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					                                   Radio Timeline…
                                   An Evolving Story




   “Having existed for more than 80 years, radio has met the challenge of
 new forms of audio delivery on numerous occasions and managed to remain
              a very competitive and profitable form of media”.
                                  Harris Nesbitt analyst Lee Westerfield
                                          October 8, 2004 R&R




The 1920’s Radio Arrives

1920- First Commercial Broadcast: Many stations began to spring up throughout America.

1926 - Radio Corporation of America (RCA) created the NBC Network. Networks were
encouraged by the government, because they were seen as the only way to offer superior
programming and news coverage.




The 1930’s Radio Matures
1930 - Radio experiences a tremendous amount of growth. 600 to 700 radio stations now exist.

1933 – Creation of FM. Howard Armstrong discovered a new wide band frequency modulation.

1934 – Programming became highly segmented with many different types of shows; Soap
Opera’s on in the daytime, comedies, newscasts, dramas, and quiz shows.

1934 – The FCC is formed. By the end of the decade they will complain that radio is not local
enough, that the un-licensed national networks control the programming but the stations are
licensed to serve local communities.

1939 – First television sets offered for sale.
                                Radio Timeline…
                                An Evolving Story




The 1940’s Radio Serves

1940 First TV Station – Paramount puts their first TV station on the air in Chicago.

1943 – Radio competition intensified between the networks. Nobel buys NBC’s Blue
Network and forms The American Broadcasting System. The Networks offer a variety of
different programs: comedy was lead by Bob Hope, George Burns, Gracie Allen and Jack
Benny and Edgar Bergan. Many different entertainment programs were created by Bing
Crosby, Arthur Godfrey and Kate Smith to name a few. Children and mystery/adventure
programs frequent the airwaves. The Lone Ranger, The Shadow, Superman, Jack Armstrong’s
“The American Boy" entertained thousands of children throughout the country. News and live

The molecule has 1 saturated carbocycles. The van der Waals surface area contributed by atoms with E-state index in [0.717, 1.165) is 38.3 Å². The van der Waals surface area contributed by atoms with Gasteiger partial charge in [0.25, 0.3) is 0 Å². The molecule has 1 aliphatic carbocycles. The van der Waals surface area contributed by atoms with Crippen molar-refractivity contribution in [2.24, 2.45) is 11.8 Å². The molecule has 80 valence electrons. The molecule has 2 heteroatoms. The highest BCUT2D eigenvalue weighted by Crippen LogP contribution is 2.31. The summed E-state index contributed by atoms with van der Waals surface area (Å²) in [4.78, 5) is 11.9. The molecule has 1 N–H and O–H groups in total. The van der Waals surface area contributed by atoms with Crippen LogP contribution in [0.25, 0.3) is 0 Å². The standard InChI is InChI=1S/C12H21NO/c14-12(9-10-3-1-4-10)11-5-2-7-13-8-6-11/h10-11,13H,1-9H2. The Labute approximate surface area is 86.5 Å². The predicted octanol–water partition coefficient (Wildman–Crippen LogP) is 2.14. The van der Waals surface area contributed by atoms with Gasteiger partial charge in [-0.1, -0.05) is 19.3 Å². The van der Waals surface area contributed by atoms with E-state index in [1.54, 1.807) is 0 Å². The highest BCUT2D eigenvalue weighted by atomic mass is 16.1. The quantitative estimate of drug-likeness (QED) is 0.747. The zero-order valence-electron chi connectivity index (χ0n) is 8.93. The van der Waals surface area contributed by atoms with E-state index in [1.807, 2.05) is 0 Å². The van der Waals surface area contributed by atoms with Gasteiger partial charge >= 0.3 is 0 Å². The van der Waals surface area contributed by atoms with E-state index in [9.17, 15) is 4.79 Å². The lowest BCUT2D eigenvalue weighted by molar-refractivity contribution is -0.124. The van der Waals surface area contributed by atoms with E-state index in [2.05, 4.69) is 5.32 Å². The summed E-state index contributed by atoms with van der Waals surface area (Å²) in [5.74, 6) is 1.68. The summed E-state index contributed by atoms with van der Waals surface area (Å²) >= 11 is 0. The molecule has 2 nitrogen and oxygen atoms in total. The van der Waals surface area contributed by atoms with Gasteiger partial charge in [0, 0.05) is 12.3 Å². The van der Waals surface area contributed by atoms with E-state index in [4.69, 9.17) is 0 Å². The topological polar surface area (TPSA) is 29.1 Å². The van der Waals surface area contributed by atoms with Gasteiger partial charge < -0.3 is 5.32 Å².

war reports were often heard especially “Fireside” chats with FDR were popular.

1946 – Radio station growth and in car radio debuts.

1948 – Television catches on. The years 1948-1952 are growth years for TV like the early
1920’s were for radio. Programming is mostly controlled by the same networks and sponsors
as radio.

1948-49 – First Cable TV system developed – It began in the rural areas of North America.
                                  Radio Timeline…
                                  An Evolving Story




The 1950’s Radio Struggles

1950 - The development of television staggers the radio industry. Many advertisers switched
to television, dropped radio and took their stars with them. Networks and stations are forced to
lower the rates and the sponsors threaten to abandon the entire radio industry. Radio revenue
begins to steadily decline. Nielsen (was measuring radio audience at the time) reports indicate
that radio listening declines as more homes purchase tv sets.

Early 1950’s Format Radio: Although Todd Storz invented Top 40, a fellow broadcaster named
Gordon McLendon pioneered the format and created one of America’s first “Top 40” stations.

1953 – First Color TV broadcasting begins.

1952-53 – ABC (American Broadcasting Systems) was barely operating. ABC received
FCC approval to merge with United Paramount Theatres.

1956 - Radio slowly started to recover from the impact of television. Many stations begin to
develop specific formats…

Mid 1950’s Rock and Roll emerges - Elvis Presley and others were getting air play and selling
records.

1956 - The listeners respond positively to the development of specific formats. FM
frequency starts to grow, and by the mid 1950’s represented ¼ of all radio stations on the air.

Late 1950’s – Radio Networks Evolve – With all the entertainment programs going into
television, and with most radio become disc-jockey based, radio networks are left with only news.

Late 1950’s “Spot” Radio – By the end of the decade, entire sponsor control of programming
gives way to advertisers being able to buy a 30 or 60 second spot with a program.
                                 Radio Timeline…
                                 An Evolving Story




1960’s Radio reinvents

Early 1960’s -Top 40 AM, becomes a dominant force. “Block” programming could not compete,
so putting something on radio that wasn’t available on television became vital. Top 40 also
spawned the first generation of star disc jockeys, whose between-song patter and
connection with the listeners became as important as the songs themselves.

1962 - Portable radio was developed. The clock radio, the battery radio, and the miniature
transistor set were popping up everywhere. Listening no longer confined to the home. People
had the ability to listen at work, home or in cars.

1962 – Philips introduces the audio cassette tape player.

1962 - Midland CB Radios introduced into the public market the first CB radio.

1963 – Led by the Beatles, AM Top-40 flourishes.

1965 – News Format and Talk Format debut. WINS-AM in New York switches to an All News
format breaking new ground in radio programming.

1960 – 1965 – Radio stations increased from 4000+ in 1960 to 5000+ in 1965.

1965 – The 8-Track Cassette. Ford Motor company offered 8-track Players as an option
in their line of 1966 models cars. Home players were not introduced for another year or so.

1967 - The 4-track, 8-track and PlayTape formats had all introduced home players.

Late 1960’s FM Radio Rock hits the scene as FM makes a comeback. AM stations